Author(s): Corwin RL, Wojnicki FH
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Abstract Gamma-aminobutyric acid (GABA), dopamine, and opioids are implicated in impulse control, addiction and binge eating. Recent evidence suggests that sucrose alters the effects of GABAergic, dopaminergic, and opioid receptor ligands on consumption of a fatty food in a rat limited-access binge protocol. This study determined the independent effects of fat and sucrose on the efficacy of these ligands under limited-access conditions. Nonfood-deprived male Sprague-Dawley rats had 1 h access to fat (vegetable shortening) or sucrose (3.2, 10, or 32\% w/v). Half had intermittent access (Monday, Wednesday, Friday) and half had daily access. Effects of baclofen (GABAB agonist), SCH 23390 (D1 antagonist), raclopride (D2 antagonist), and naltrexone (opioid antagonist) were assessed. Baclofen and naltrexone reduced fat intake regardless of the access schedule. Baclofen had no effect on sucrose intake; naltrexone reduced sucrose intake at higher doses than were required to reduce fat intake. Raclopride stimulated fat intake in intermittent-access rats and had no effect in daily-access rats; raclopride reduced sucrose intake in all groups. SCH 23390 reduced intake in a nonspecific manner. The results indicate the involvement of GABAB receptors in fat but not sucrose intake, and of D2 receptor dysfunction in rats with a history of bingeing on fat.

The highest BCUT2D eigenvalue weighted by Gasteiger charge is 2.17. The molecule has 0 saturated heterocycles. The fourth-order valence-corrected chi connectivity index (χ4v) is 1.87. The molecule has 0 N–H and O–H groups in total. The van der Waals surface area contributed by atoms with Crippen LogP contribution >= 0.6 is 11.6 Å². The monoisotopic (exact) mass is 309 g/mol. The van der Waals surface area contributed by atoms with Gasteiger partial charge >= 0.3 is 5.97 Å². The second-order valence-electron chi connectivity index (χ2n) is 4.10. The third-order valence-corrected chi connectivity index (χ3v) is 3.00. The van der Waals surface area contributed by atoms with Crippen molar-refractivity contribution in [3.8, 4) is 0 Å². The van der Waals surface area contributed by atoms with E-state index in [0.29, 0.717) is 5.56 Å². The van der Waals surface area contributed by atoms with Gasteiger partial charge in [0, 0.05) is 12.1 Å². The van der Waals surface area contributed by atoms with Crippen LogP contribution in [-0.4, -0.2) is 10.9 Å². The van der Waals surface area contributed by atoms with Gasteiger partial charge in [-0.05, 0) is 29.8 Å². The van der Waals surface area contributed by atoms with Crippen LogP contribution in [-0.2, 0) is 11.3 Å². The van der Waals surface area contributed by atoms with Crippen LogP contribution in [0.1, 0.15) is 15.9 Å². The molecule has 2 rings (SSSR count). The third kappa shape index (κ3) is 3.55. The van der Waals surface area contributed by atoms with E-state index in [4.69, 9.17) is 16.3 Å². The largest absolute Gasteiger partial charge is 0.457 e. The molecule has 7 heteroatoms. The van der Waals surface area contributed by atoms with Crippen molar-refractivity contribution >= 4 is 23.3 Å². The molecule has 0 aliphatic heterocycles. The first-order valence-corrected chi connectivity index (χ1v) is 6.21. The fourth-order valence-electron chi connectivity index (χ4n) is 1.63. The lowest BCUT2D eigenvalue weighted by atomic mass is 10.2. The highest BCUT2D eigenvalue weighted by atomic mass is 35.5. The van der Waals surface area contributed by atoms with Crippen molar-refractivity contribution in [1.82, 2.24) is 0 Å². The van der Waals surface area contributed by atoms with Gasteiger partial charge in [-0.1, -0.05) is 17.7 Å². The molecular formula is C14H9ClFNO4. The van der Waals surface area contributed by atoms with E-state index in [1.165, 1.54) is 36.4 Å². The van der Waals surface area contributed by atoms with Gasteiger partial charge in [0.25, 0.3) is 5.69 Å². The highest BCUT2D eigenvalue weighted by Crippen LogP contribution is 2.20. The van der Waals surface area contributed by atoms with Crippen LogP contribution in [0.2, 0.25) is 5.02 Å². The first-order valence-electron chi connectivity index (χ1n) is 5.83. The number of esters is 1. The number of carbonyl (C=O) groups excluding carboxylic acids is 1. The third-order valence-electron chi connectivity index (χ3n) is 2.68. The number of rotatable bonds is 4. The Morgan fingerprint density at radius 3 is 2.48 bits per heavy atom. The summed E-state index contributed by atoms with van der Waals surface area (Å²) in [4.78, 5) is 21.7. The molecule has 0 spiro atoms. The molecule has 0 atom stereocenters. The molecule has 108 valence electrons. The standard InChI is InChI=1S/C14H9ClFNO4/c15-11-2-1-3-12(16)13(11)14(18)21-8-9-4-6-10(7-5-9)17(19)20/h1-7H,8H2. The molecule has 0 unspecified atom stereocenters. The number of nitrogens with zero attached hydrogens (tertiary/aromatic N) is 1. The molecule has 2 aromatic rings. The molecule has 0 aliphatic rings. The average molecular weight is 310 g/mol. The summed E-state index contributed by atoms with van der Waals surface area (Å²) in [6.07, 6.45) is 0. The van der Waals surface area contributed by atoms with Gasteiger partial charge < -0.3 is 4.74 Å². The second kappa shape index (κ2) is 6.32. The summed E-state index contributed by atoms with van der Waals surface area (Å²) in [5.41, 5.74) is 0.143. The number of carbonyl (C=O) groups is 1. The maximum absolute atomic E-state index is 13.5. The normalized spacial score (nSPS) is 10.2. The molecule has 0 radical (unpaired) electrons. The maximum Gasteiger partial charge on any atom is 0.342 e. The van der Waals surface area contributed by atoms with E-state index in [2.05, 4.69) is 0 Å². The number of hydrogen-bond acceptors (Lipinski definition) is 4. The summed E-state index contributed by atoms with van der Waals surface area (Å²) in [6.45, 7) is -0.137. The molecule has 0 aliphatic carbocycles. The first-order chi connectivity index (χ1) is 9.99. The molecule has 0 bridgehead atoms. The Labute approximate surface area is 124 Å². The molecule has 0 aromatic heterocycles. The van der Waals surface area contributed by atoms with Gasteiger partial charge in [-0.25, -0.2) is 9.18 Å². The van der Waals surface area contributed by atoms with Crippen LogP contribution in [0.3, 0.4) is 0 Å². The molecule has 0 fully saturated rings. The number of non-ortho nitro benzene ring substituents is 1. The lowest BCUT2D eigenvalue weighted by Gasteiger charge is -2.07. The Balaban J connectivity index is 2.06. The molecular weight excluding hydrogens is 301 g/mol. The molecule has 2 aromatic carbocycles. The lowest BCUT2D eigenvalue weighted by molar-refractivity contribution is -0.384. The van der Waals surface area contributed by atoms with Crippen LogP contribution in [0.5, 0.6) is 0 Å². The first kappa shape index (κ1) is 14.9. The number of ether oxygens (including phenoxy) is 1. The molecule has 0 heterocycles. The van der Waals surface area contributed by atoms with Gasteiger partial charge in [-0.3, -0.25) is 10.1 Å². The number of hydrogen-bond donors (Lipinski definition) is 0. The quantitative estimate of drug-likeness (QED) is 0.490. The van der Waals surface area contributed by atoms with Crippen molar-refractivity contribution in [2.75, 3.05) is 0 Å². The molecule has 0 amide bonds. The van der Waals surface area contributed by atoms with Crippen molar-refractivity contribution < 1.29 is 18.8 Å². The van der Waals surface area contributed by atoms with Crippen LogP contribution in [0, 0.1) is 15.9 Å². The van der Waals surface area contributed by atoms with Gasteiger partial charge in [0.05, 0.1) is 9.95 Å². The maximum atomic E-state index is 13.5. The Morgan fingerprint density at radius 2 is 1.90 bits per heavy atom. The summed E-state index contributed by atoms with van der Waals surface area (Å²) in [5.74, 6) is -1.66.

This article was published in Behav Pharmacol
and referenced in Journal of Genetic Syndromes & Gene Therapy